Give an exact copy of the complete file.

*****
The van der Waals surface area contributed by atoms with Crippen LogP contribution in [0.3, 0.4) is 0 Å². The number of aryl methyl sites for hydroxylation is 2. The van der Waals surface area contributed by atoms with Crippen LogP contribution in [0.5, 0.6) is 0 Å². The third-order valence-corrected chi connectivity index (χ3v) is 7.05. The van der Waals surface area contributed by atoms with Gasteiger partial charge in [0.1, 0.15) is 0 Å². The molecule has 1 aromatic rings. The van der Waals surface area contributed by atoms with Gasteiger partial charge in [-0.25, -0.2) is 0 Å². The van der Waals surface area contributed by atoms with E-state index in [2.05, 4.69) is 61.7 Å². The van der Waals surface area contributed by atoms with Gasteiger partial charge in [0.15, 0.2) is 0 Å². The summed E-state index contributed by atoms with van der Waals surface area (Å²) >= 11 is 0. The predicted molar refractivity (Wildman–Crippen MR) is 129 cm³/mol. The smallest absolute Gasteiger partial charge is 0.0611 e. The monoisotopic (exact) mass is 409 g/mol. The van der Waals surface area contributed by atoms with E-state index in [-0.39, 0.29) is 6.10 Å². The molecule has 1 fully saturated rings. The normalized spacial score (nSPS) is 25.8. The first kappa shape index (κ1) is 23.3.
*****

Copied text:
The van der Waals surface area contributed by atoms with Crippen LogP contribution in [0.3, 0.4) is 0 Å². The number of aryl methyl sites for hydroxylation is 2. The van der Waals surface area contributed by atoms with Crippen LogP contribution in [0.5, 0.6) is 0 Å². The third-order valence-corrected chi connectivity index (χ3v) is 7.05. The van der Waals surface area contributed by atoms with Gasteiger partial charge in [0.1, 0.15) is 0 Å². The molecule has 1 aromatic rings. The van der Waals surface area contributed by atoms with Gasteiger partial charge in [-0.25, -0.2) is 0 Å². The van der Waals surface area contributed by atoms with E-state index in [2.05, 4.69) is 61.7 Å². The van der Waals surface area contributed by atoms with Gasteiger partial charge in [0.15, 0.2) is 0 Å². The summed E-state index contributed by atoms with van der Waals surface area (Å²) >= 11 is 0. The predicted molar refractivity (Wildman–Crippen MR) is 129 cm³/mol. The smallest absolute Gasteiger partial charge is 0.0611 e. The monoisotopic (exact) mass is 409 g/mol. The van der Waals surface area contributed by atoms with E-state index in [-0.39, 0.29) is 6.10 Å². The molecule has 1 fully saturated rings. The normalized spacial score (nSPS) is 25.8. The first kappa shape index (κ1) is 23.3.